Mercantilism, Corporate Organization and the Guilds in the Later Reign of Louis XIV

Clare Haru Crowston

Research output: Chapter in Book/Report/Conference proceedingChapter


Historical debate on Louis XIV’s economic and commercial policies has focussed almost exclusively on the ministry of Jean-Baptiste Colbert and his putatively ‘mercantilist’ doctrines. Historians remain divided on the economic efficacy and historical legacy of the series of royal edicts issued by Colbert regulating commerce and industry. Much current debate, for example, centres on the long-term economic impact of the growth in guilds across France catalysed by his 1673 edict requiring all artisans to form guilds in cities and towns with an existing guild system.1 By contrast, historians have devoted very little attention to the activities of Colbert’s successors in the economic (rather than fiscal) realm, the assumption being that central efforts to plan and regulate the economy broke down after Colbert’s death in 1683 as the monarchy resorted to a series of increasingly desperate and cynical attempts to extract revenue from the corporate system to meet mounting debts caused by Louis XIV’s foreign wars.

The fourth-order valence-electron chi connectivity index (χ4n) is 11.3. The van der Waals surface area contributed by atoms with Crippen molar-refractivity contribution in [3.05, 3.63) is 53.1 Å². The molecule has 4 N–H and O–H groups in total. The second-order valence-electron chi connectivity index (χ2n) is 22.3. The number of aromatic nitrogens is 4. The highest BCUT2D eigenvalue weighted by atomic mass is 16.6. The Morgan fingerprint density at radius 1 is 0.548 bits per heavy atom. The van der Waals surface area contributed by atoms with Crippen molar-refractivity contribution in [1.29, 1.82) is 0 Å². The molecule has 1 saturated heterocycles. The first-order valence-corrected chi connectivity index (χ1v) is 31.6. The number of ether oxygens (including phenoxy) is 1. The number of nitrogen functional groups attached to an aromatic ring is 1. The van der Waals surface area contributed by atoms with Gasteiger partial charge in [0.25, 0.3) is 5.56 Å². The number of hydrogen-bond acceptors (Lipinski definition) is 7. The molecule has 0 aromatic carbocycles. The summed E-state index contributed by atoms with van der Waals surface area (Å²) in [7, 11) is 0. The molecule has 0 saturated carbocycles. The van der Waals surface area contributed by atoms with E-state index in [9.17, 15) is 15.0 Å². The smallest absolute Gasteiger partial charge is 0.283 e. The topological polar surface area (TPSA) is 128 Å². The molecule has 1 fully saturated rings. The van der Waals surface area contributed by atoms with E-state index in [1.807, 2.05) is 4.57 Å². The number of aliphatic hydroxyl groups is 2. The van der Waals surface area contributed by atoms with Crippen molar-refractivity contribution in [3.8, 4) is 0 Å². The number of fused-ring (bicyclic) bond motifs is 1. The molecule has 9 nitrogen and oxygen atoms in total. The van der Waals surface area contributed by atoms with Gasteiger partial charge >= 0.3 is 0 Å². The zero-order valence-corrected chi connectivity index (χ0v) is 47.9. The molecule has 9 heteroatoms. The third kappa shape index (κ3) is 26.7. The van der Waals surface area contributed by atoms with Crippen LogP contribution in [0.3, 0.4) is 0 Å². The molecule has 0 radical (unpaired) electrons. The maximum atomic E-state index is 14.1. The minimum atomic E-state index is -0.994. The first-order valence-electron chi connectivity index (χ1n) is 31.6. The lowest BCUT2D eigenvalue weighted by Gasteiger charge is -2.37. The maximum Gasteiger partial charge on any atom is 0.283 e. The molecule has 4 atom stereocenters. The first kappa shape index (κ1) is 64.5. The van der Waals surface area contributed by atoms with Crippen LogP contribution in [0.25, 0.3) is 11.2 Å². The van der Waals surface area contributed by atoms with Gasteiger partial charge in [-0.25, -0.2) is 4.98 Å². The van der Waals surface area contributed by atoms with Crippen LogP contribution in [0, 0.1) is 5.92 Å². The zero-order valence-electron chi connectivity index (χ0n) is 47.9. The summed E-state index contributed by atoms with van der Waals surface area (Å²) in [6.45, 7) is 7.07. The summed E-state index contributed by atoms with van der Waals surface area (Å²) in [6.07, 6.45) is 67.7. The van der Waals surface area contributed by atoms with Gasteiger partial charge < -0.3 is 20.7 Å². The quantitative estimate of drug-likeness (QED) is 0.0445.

Original languageEnglish (US)
Title of host publicationThe Third Reign of Louis XIV, c.1682-1715
EditorsJulia Prest, Guy Rowlands
PublisherTaylor and Francis
Number of pages16
ISBN (Electronic)9781317014119
ISBN (Print)9781472475008
StatePublished - Dec 1 2016

ASJC Scopus subject areas

  • General Arts and Humanities


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